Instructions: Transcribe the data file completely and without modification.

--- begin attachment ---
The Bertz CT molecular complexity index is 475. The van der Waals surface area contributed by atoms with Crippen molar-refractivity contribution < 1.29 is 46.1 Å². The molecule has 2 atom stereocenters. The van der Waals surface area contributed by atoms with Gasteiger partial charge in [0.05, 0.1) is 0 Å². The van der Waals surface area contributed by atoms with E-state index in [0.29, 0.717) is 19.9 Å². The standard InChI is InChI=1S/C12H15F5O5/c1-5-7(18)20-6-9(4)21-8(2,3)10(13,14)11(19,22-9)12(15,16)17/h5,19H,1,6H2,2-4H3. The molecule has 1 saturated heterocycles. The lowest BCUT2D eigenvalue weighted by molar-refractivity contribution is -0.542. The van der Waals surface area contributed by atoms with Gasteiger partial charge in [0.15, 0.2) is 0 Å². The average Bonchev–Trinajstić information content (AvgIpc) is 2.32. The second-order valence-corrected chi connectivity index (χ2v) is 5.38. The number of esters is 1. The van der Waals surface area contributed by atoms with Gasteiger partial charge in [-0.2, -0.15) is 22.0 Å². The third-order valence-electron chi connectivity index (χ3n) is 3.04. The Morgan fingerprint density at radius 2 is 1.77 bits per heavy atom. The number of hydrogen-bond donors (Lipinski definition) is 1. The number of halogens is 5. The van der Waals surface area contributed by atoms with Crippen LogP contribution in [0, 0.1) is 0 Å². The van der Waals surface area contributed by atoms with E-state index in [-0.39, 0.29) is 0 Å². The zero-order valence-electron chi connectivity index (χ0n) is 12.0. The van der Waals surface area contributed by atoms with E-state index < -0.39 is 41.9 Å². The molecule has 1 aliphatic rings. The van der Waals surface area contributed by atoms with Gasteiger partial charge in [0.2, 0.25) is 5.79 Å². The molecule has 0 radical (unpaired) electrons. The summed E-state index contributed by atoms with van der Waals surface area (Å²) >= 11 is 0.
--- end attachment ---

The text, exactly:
The Bertz CT molecular complexity index is 475. The van der Waals surface area contributed by atoms with Crippen molar-refractivity contribution < 1.29 is 46.1 Å². The molecule has 2 atom stereocenters. The van der Waals surface area contributed by atoms with Gasteiger partial charge in [0.05, 0.1) is 0 Å². The van der Waals surface area contributed by atoms with E-state index in [0.29, 0.717) is 19.9 Å². The standard InChI is InChI=1S/C12H15F5O5/c1-5-7(18)20-6-9(4)21-8(2,3)10(13,14)11(19,22-9)12(15,16)17/h5,19H,1,6H2,2-4H3. The molecule has 1 saturated heterocycles. The lowest BCUT2D eigenvalue weighted by molar-refractivity contribution is -0.542. The van der Waals surface area contributed by atoms with Gasteiger partial charge in [0.15, 0.2) is 0 Å². The average Bonchev–Trinajstić information content (AvgIpc) is 2.32. The second-order valence-corrected chi connectivity index (χ2v) is 5.38. The number of esters is 1. The van der Waals surface area contributed by atoms with Gasteiger partial charge in [-0.2, -0.15) is 22.0 Å². The third-order valence-electron chi connectivity index (χ3n) is 3.04. The Morgan fingerprint density at radius 2 is 1.77 bits per heavy atom. The number of hydrogen-bond donors (Lipinski definition) is 1. The number of halogens is 5. The van der Waals surface area contributed by atoms with Crippen LogP contribution in [0, 0.1) is 0 Å². The van der Waals surface area contributed by atoms with E-state index in [-0.39, 0.29) is 0 Å². The zero-order valence-electron chi connectivity index (χ0n) is 12.0. The van der Waals surface area contributed by atoms with E-state index < -0.39 is 41.9 Å². The molecule has 1 aliphatic rings. The van der Waals surface area contributed by atoms with Gasteiger partial charge in [0.2, 0.25) is 5.79 Å². The molecule has 0 radical (unpaired) electrons. The summed E-state index contributed by atoms with van der Waals surface area (Å²) >= 11 is 0.